“If you have nothing to hide, you have nothing to fear”

Thats an argument I hear all too often when people are talking about the topic of privacy, be it on or off of the internet.

In theory, the people who hold onto that maxim have a point – decent, honest and law-abiding citizens shouldn’t have to feel any level of concern over having their lives checked out.

But, for a moment, consider the origin on the opening quote. Whilst there is no universally agreed upon source for it, common thinking does attribute it to one of two possibles – either George Orwell’s “1984” book, which is all about ‘Big Brother’, or it could just as likely be a direct quote from Reich Minister of Propaganda Joseph Goebbels.

Its a chilling thought either way, and one that surely makes you question the logic of the phrase, isn’t it?

So should you be concerned about how your privacy is valued in this day and age? I certainly think so. In fact, I think the value of our privacy is increasing by the day as more and more entities look to erode what little we have left.

There is an argument, of course, that certain levels of intrusiveness are a necessary evil, required in order to protect us from those who would do us harm. There are criminals out there, and terrorists too, and keeping tabs on them certainly does make it harder for them to commit their crimes and atrocities.

But does the level of potential harm they can do us match the level of surveillance required to keep them in check?

Here in Britain I have heard it said that we have the highest level of CCTV cameras per capita anywhere in the world. I don’t know how true that is but, from my own observations, I can well believe it. The government decided that such camera coverage was required in order to protect us from criminals, anti-social behaviour and all manner of other threats. Millions of cameras have now been installed and I can see them, well, everywhere! But its ok – the government applied a reassuring slogan to the campaign to install them all – “If you’ve got nothing to hide, you’ve got nothing to fear.”

So such a system is ok is it? From conversations I’ve had, I would guess that many Brits, at least the ones I know, think that a little bit of security is worth giving up a whole lot of privacy for. Not that they see it that way of course.

But where would they draw the line?

Perhaps spying on other nations should be taboo? Certainly our governments don’t think so.

The Guardian recently reported on how GCHQ and the spying agencies of other European countries have worked together on programs of mass surveillance of the internet and internet traffic over the last 5 years. The newspaper cited files leaked by Edward Snowden and one part of their report especially stood out to me:

“The files also make clear that GCHQ played a leading role in advising its European counterparts how to work around national laws intended to restrict the surveillance power of intelligence agencies.”

So the intelligence agencies were all helping each other to break laws designed to protect their citizens from snooping.

Is that ok?

I’m beginning to think so because, outside of the infosec community, I’ve heard very, very few voices expressing any kind of alarm over the way our governments are keeping tabs, not only on the bad guys, but also on everyone else too.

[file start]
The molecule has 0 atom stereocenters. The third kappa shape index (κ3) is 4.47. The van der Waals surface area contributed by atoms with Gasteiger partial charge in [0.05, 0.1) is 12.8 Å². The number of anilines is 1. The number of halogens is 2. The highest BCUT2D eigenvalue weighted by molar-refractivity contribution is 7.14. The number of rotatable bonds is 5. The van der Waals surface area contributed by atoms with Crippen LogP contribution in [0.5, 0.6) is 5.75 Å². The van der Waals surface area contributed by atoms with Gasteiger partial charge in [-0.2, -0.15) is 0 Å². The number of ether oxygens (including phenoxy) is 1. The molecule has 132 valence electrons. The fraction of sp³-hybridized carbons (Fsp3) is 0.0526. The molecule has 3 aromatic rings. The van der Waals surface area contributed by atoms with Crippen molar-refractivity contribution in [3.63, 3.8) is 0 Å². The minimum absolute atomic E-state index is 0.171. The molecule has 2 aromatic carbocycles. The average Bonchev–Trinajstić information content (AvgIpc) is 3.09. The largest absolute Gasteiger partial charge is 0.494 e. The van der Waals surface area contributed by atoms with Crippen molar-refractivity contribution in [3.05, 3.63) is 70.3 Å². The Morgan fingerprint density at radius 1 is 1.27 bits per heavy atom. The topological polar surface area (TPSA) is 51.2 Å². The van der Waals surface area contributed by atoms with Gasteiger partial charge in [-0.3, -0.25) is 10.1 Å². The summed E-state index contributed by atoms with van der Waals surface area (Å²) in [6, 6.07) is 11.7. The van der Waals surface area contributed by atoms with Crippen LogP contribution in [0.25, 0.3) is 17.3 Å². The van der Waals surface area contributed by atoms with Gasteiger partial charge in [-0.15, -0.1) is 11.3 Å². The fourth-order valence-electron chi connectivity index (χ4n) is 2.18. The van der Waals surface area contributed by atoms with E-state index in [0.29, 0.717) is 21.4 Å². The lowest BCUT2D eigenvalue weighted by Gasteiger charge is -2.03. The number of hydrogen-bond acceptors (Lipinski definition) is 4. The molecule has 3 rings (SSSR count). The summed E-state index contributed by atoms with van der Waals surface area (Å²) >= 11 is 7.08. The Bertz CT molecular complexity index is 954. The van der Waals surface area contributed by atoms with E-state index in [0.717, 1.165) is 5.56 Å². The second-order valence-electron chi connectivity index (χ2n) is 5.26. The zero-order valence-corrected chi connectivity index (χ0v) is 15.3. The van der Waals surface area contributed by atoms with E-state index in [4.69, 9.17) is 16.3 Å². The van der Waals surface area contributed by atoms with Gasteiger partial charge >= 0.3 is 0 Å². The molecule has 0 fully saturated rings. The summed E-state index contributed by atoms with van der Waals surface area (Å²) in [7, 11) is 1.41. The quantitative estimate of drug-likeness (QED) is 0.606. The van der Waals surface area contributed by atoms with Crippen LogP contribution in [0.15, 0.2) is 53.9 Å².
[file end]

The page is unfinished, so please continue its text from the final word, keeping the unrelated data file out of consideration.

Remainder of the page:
I guess we all have different views on how much freedom is worth and thats fine – everyone has an entitlement to an opinion.

But are there any recent cases surrounding the topic of privacy that have got people’s backs up? Are there any lines that cannot be crossed, any sacred freedoms that cannot be tampered with, any special places where cameras cannot dare to go?

Oh yes! And that place is Tesco.

The problem here is that the UK’s largest supermarket chain is going to introduce facial recognition cameras into its petrol forecourts as a means of identifying customers and then serving them up targeted advertising.

Shocking!!!

As that story broke over the last couple of days my Twitter stream went mad with people saying they would never shop at Tesco again as a result. My colleagues at work cannot stop talking about how they fear the supermarkets of the future may be able to identify them by name as they walk in the front door (forgetting that they voluntary handed all that data over years ago when they signed up for all those loyalty cards), and even people queuing with me at my local bank yesterday were worried about the future implications of such tech.

So why has Tesco got them all riled up?

I think it is because it is something that more directly affects them. Its in their local shop, in their face, and they don’t like it.

I’ve heard many people say that they will wear sunglasses and hats next time they fill their petrol tank in order to avoid the cameras. Quite a silly idea in my opinion but at least it has made a few people consider their privacy at long last.

I’m not quite sure how the information security profession can take such traits of human behaviour and response and mold it into something they can use for education and awareness purposes but its something I’m going to put some thought into.

Online, people give their data away every day without a moments thought. They don’t value their privacy in the slightest because it ‘doesn’t matter’ if a virtual stranger across the world has picked up their life story from Facebook.

People only care when they see, or perceive, a direct threat to their way of life.

Surely we can use that in some way to teach them better security practices can’t we? What do you think….

 

 

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